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Why Is Winning the War in Afghanistan So Important?

In December 2009, President Barack Obama delivered his long-awaited decision on the way forward in the War in Afghanistan and pledged 30,000 additional troops for the effort under the condition that they would begin to come home in 18 months. While praising the Presidents decision to send more troops, conservative lawmakers blasted the President’s announcement of a deadline for withdrawal, arguing that it would undermine our allies and embolden our enemies. Yesterday, the President’s policy met with another high profile critic, retiring U.S. Marine Gen. James Conway, who told reporters that the July 2011 withdrawal date has given a morale boost to Taliban insurgents who now believe they can simply wait out NATO forces.

General Conway confirmed what Heritage Foundation analysts have been warning about for the last nine months, that the deadline is “giving our enemy sustenance.” Conway revealed that indeed the U.S. has intercepted communication of Taliban insurgents telling each other that they only needed to hold out for so long.

Conway is right. As we noted last year, the President’s decision to impose a timeline was purely a political one, meant to appease the leftist base of the Democratic Party, not to ensure the security interests of the American people. But there are signs the Obama administration now recognizes the damage the timeline has done to U.S. strategy and is seeking to walk it back. That’s good news for America as it fights a war we must win.

Last week, Gen. David Petraeus, Commander of U.S. and NATO forces in Afghanistan, indicated that any troop withdrawal would depend on the “situation on the ground,”¬†and on Monday, he noted that next year’s deadline is “not the date when the American forces begin an exodus.”

Vice President Joe Biden, during a speech to the Veterans of Foreign Wars in Indianapolis earlier this week, also signaled the Obama administration is changing its message on Afghanistan. During that speech, the Vice President said, “We are not leaving in 2011, we are beginning a transition.” Biden also called for allowing the new strategy in Afghanistan time to succeed and gave a ringing endorsement of Gen. Petraeus. Biden said, “Dont buy into that we have failed in AfghanistanWe are now only beginning, with the right general and the right number of forces, to seek our objectivesWe needed the best general we had, and we now have him.”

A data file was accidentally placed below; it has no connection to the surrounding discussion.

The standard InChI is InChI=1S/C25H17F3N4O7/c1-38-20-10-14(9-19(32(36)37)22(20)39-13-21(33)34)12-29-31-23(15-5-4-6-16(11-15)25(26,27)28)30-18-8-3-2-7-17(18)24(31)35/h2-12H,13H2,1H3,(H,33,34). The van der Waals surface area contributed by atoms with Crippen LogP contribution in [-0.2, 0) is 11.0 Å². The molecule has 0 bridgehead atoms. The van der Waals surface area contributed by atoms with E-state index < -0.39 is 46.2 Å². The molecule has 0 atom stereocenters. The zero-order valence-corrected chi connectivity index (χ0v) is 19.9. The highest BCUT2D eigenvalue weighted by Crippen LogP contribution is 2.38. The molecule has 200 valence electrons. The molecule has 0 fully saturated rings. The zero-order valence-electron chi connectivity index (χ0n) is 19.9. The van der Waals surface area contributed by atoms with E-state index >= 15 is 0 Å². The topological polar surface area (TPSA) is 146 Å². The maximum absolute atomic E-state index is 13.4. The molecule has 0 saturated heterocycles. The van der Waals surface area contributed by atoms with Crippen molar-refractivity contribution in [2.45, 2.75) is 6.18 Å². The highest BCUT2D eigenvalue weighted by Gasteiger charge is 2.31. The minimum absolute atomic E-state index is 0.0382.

Announcing a timeline for withdrawal of U.S. troops even before they had deployed was bad policy. Hopefully the Obama administration now recognizes this fact. But in order to reassure our allies and signal our enemies of U.S. commitment to the war, President Obama must unequivocally revoke the timeline.

Succeeding in Afghanistan will require more patience from the American people. A summer of high casualty rates and reports about corruption of Afghan President Hamid Karzai’s administration are casting doubt among Americans about the effort. A recent poll shows six in ten Americans oppose the war. But the United States and its allies cannot walk away from Afghanistan before the job is done. The military’s new strategy is sound, and our troops should be given the opportunity to succeed. As The Heritage Foundation’s James Carafano writes:

Fighting terrorists in South Asia is not easy. But it is a worthwhile effort that offers the promise of a more enduring peace and a safer world for our civilians and allies. Now is the time to vanquish al-Qaeda and its affiliates, not give them a second lease on life. Running away would end nothing. Indeed, it would be but the prelude to more 9-11 style misery.

Maintaining that commitment won’t be easy, either. While President Obama is facing criticism for imposing a withdrawal deadline from the right, he is also facing criticism from the left for backing away from his withdrawal pledge. But there is more at stake for the President than scoring political points. Hanging in the balance is the future of Afghanistan, where failure would spell the return of the Taliban, a resurgent Al-Qaeda, a new wave of terrorism in South Asia, increased potential for conflict between Pakistan and India, and the makings of the next 9-11.

For the United States, failure is not an option, it’s a choice President Obama shouldn’t make, and it’s a result the American people should not accept.

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